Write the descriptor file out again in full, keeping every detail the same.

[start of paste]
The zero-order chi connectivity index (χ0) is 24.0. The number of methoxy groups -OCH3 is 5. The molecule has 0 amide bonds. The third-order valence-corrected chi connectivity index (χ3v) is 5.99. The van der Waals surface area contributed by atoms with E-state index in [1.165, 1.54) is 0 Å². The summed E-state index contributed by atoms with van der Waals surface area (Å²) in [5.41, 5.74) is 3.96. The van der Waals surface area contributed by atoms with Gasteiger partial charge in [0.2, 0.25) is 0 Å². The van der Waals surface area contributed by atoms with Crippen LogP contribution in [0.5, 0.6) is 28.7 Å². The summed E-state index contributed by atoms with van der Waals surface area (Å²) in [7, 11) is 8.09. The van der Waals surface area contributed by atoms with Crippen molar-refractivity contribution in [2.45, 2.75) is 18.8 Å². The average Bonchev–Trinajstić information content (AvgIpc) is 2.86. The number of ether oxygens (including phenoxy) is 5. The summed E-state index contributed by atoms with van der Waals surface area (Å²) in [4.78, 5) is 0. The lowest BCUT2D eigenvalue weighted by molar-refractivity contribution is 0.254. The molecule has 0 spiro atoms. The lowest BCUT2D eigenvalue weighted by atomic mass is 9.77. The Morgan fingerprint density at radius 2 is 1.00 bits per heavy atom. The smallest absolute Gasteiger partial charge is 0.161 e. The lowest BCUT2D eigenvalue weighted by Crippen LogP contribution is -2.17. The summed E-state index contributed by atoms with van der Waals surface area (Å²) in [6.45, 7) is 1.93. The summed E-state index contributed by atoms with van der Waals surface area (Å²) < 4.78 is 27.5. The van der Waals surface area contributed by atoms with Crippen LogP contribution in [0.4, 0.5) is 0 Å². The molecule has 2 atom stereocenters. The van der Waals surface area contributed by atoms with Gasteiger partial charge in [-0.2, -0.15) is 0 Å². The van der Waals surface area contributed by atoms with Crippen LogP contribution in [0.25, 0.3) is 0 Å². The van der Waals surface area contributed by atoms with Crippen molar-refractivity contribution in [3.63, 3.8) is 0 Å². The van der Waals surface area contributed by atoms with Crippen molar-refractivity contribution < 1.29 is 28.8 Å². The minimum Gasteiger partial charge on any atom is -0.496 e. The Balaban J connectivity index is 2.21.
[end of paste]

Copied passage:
The zero-order chi connectivity index (χ0) is 24.0. The number of methoxy groups -OCH3 is 5. The molecule has 0 amide bonds. The third-order valence-corrected chi connectivity index (χ3v) is 5.99. The van der Waals surface area contributed by atoms with E-state index in [1.165, 1.54) is 0 Å². The summed E-state index contributed by atoms with van der Waals surface area (Å²) in [5.41, 5.74) is 3.96. The van der Waals surface area contributed by atoms with Gasteiger partial charge in [0.2, 0.25) is 0 Å². The van der Waals surface area contributed by atoms with Crippen LogP contribution in [0.5, 0.6) is 28.7 Å². The summed E-state index contributed by atoms with van der Waals surface area (Å²) in [7, 11) is 8.09. The van der Waals surface area contributed by atoms with Crippen molar-refractivity contribution in [2.45, 2.75) is 18.8 Å². The average Bonchev–Trinajstić information content (AvgIpc) is 2.86. The number of ether oxygens (including phenoxy) is 5. The summed E-state index contributed by atoms with van der Waals surface area (Å²) in [4.78, 5) is 0. The lowest BCUT2D eigenvalue weighted by molar-refractivity contribution is 0.254. The molecule has 0 spiro atoms. The lowest BCUT2D eigenvalue weighted by atomic mass is 9.77. The Morgan fingerprint density at radius 2 is 1.00 bits per heavy atom. The smallest absolute Gasteiger partial charge is 0.161 e. The lowest BCUT2D eigenvalue weighted by Crippen LogP contribution is -2.17. The summed E-state index contributed by atoms with van der Waals surface area (Å²) in [6.45, 7) is 1.93. The summed E-state index contributed by atoms with van der Waals surface area (Å²) < 4.78 is 27.5. The van der Waals surface area contributed by atoms with Crippen LogP contribution in [0.4, 0.5) is 0 Å². The molecule has 2 atom stereocenters. The van der Waals surface area contributed by atoms with Gasteiger partial charge in [-0.2, -0.15) is 0 Å². The van der Waals surface area contributed by atoms with Crippen LogP contribution in [0.25, 0.3) is 0 Å². The van der Waals surface area contributed by atoms with Crippen molar-refractivity contribution in [3.63, 3.8) is 0 Å². The van der Waals surface area contributed by atoms with Crippen molar-refractivity contribution < 1.29 is 28.8 Å². The minimum Gasteiger partial charge on any atom is -0.496 e. The Balaban J connectivity index is 2.21.